MOJAVE, Calif. — Virgin Galactic says the first suborbital test flights of the rocket-powered SpaceShipTwo (SS2) will take place in 2012.

George Whitesides, president and CEO of Virgin Galactic and The Spaceship Company (TSC), says recent full-duration firing tests of the Sierra Nevada RM2 rocket motor are encouraging and point the way to integration with the SS2 early next year. Powered flight tests will begin with short-duration 15-sec. burns before building up to a full-duration suborbital flight before the end of 2012.

Sierra Nevada says the tests, which will be followed soon by several more at an increasing tempo, should dampen recent industry rumors that it was facing issues with meeting Scaled Composites’ and Virgin Galactic’s predicted thrust requirement.

“We’ve got a bit more work to do,” Whitesides says. After more glide tests later this year to confirm aerodynamic and control improvements, he adds “next year we will integrate the motor and aim to conduct powered flights around the fall.”

Mark Sirangelo, Sierra Nevada chairman and executive vice president, says a recent 55-sec. burn at the company’s Poway test facility near San Diego confirmed the hybrid motor is on track for integration. “We were encouraged by the power we got out of that. We’ve got the reaction up to where it needs to be.”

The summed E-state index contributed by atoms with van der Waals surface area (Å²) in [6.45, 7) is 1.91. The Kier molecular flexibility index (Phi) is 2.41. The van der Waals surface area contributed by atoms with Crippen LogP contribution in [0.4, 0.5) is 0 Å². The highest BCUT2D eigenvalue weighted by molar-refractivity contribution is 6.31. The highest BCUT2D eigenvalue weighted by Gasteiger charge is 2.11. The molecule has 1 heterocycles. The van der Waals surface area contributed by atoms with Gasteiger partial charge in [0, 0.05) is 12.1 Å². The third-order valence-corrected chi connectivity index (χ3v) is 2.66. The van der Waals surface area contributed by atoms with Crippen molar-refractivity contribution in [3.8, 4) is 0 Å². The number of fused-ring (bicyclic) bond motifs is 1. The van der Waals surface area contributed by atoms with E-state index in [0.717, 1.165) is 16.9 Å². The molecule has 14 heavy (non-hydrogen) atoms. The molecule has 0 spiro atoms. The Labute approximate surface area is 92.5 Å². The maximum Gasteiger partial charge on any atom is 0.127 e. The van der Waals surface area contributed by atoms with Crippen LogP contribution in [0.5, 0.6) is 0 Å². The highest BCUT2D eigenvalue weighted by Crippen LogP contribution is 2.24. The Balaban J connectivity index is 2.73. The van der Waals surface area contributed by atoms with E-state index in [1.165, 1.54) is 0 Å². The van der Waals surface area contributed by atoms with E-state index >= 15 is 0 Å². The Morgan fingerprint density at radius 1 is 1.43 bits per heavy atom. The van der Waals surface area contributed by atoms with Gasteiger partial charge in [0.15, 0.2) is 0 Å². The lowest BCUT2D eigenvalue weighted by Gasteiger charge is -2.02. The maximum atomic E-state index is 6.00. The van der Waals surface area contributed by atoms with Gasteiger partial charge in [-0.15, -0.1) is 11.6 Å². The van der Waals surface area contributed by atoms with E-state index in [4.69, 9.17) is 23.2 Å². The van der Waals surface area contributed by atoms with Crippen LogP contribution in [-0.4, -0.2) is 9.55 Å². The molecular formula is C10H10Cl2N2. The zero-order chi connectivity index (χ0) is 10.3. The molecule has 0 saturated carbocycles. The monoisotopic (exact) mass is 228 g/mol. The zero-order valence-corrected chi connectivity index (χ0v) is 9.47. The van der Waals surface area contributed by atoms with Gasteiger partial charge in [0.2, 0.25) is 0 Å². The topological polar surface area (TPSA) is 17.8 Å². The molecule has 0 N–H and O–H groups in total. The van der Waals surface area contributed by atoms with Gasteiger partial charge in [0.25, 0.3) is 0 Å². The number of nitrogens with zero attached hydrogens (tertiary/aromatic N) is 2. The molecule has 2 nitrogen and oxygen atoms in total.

Executives spoke to Aviation Week at a ceremony marking the opening of TSC’s $8 million assembly site here. The first jigs for the start of manufacturing production-standard carrier aircraft and space tourist craft will be set up this week.

The 68,000-sq.-ft. facility is a joint venture of Virgin Galactic and Scaled Composites, and is set up to manufacture “the world’s first facility dedicated to producing private, commercial manned space vehicles,” says Virgin Group founder Sir Richard Branson. The Final Assembly, Integration and Test Hangar (Faith) site will complete SS2 as well as WhiteKnightTwo (WK2) vehicles.

The jig for the WK2’s one-piece composite spars and wing will be the first to occupy the site, followed by fuselage lay-up jigs for both WK2 and SS2. As well as for final assembly, integration and test of TSC vehicles prior to delivery, Faith will also be used for major maintenance and will serve as the company’s operating headquarters.

Enrico Palermo, vice president of operations for TSC, says Faith has been developed to support parallel production of two WK2s and at least two to three SS2s at the same time. “It is the world’s first purpose-built facility set up to make fixed-wing spacecraft.”